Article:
How Gay Is The ELCA?
By Rev. Jack Cascione


In an earlier release we sent out an overview of the ELCA Convention news releases and resolutions on the subject of homosexual and lesbian ELCA pastors titled, "ELCA Convention Focuses on Homosexual and Lesbian Clergy."

The following is one of the releases sent out by the ELCA on this subject. As you read it note the attempt to "out" gay ELCA staff for the sake of pushing the gay agenda. The ELCA continues to prove that "liberal" means being liberal with other people's money and the acceptance of homosexuality. This presumably is the ELCA's "Church Growth Strategy."

ELCA Assembly Discusses Homosexuality in Well-Attended Hearings

August 10, 2001


INDIANAPOLIS (ELCA) -- Hundreds of voting members and visitors came to talk and listen at two Aug. 9 hearings on "Homosexuality in the Church." Each 45-minute forum was moderated by ELCA Church Council member Ellen Maxon, Milwaukee. Only voting members had voice at the two hearings.

The churchwide assembly, the chief legislative authority of the ELCA, is meeting here Aug. 8-14 at the Indiana Convention Center. There are more than 2,000 people participating, including 1,040 ELCA voting members. The theme for the biennial assembly is "Making Christ Known: Sharing Faith in a New Century."

In one exchange, the Rev. Janet M. Corpus addressed the questions that had been raised in both hearings as to whether gay and lesbian people were actually part of the discussion. She then asked, "Are there gay and lesbian people listening? What percentage of staff and Conference of Bishops are gay and lesbian? Could you give that information?"

The Rev. Joseph Wagner, director of the ELCA Division for Ministry, responded, "No. I don't know that information. I can tell you we have had openly gay and lesbian people speak at our board and make presentations."

Susan Thompson, executive director for maturing congregations in the ELCA Division for Outreach, said, "One of the things I've learned is there is a debate about outing other people; about the value of outing other people. Perhaps that's not appropriate to do here."

Approximately 500-600 voting members and visitors attended one hearing, and nearly 400 attended a second hearing.

The Rev. Leslie F. Weber, associate director of the ELCA Division for Church in Society, and Thompson presented a time line of official ELCA church action and the work of advocates for change since the beginning of the ELCA. Maxon asked that only people with red tags speak on a two-minute time allotment, and that the hearing be "a place of respectful, safe and even holy sharing among God's people."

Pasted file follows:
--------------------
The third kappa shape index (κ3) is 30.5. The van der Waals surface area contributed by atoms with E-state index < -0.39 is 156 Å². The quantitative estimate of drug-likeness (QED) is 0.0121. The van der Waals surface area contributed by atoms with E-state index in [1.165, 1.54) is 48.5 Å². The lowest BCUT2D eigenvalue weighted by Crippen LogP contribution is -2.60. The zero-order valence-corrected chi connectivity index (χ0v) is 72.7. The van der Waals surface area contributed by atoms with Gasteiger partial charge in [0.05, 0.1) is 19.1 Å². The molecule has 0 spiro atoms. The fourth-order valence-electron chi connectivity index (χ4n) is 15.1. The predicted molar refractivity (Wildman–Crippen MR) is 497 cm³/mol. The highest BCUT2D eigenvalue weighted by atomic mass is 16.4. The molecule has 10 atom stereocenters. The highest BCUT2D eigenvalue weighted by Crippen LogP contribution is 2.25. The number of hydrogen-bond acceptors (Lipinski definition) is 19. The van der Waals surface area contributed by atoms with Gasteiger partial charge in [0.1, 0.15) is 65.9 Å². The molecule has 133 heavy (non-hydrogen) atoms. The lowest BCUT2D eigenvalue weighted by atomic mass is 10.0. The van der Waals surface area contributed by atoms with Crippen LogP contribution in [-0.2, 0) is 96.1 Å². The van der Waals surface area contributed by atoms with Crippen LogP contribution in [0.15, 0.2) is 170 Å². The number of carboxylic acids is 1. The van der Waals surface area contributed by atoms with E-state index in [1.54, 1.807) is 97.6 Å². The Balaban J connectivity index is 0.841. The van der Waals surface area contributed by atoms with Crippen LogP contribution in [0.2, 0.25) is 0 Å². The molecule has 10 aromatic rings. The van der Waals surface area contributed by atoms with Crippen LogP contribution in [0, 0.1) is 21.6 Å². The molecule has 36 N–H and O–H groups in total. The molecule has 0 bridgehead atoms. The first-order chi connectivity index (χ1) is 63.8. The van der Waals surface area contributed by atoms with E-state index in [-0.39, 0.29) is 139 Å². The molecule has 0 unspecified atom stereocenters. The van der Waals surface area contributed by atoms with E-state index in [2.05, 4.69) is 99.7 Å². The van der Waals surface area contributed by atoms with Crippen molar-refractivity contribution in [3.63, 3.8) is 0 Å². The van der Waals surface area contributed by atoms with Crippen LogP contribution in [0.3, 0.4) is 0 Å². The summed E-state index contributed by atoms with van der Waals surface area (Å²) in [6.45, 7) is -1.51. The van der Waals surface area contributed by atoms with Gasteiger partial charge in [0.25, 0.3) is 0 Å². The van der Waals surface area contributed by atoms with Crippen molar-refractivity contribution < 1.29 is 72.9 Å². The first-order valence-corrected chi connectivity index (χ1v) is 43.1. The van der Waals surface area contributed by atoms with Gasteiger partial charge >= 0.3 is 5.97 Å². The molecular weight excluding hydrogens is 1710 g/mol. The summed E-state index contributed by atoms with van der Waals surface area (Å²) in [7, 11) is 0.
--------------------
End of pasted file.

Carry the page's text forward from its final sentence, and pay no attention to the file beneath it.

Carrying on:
Some participants talked about frustration with years of conversation in the church, and little action. They told of attempts to have conversations in synods and congregations stifled; of the pain they felt of being obliged to deny ordination to seminary-prepared ministers because of the standards of the church. People shared concerns about blessing same-sex unions, about AIDS and about dividing the church. Several people spoke of sharing stories of family members who are gay or lesbian, and finding relief in being able to safely share those stories, while saying that they could never share the truth in home congregations.

Rosanna Abanonu, Saint Paul Area Synod, said, "The church is made up of believers in Christ and none of us here saw Christ but we believe and we base our belief from the Bible. Is there anything in the Bible that can help us who have negative feelings about homosexuals? The church should base all her decisions from the Bible, not from science or from medicine or from society. There is no way we can do it, and someone will not be happy."

Beth Margraf, Northwestern Ohio Synod, said, "For the 81-year-old woman in my church who had two sons who were gay, and are both dead, she says, It's nice that the church is talking about this, but it's too little too late for her. There's a sense of urgency."

The Rev. Daniel D. Baker, Southeastern Minnesota Synod, said "I think about the word 'blessing', and talking about relationships and the man shall cleave to his wife and they shall become one flesh. I see silence in Scripture about homosexual relationships. I struggle about homosexuality. I believe the Bible is clear: God wants to protect us from hurt and abuse, from the diseases that go with that promiscuity and our hearts breaking, as well. I encourage us to continue to examine what God wants us to do."

Bishop Stephen Bouman of the Metro New York Synod said: "Those that we baptize are never apart from us. We are afraid of the world and we don't have to be. The people who participated in this process were from Iowa and Minnesota and we want to be together as the church. There are so many things that split us apart. The child at the door might be yours and might be mine."

Wagner said, "We are approaching this by design very carefully. We are trying to listen very carefully to the different points of view around a church, trying to de-polarize the situation."

Further scheduled opportunities to discuss the issue during assembly include:

  • Discussion of memorials on same-gender relationships
  • Discussion of memorials to change policy or suspend enforcement of policy regarding ordination of gay and lesbian people.

Information about assembly actions is at on the ELCA's Web Site. Recorded updates during the assembly are available by calling 773/380-2477.

Rev. Jack Cascione is pastor of Redeemer Lutheran Church (LCMS - MI) in St. Clair Shores, Michigan. He has written numerous articles for Christian News and is the author of Reclaiming the Gospel in the LCMS: How to Keep Your Congregation Lutheran. He has also written a study on the Book of Revelation called In Search of the Biblical Order.
He can be reached by email at

September 1, 2001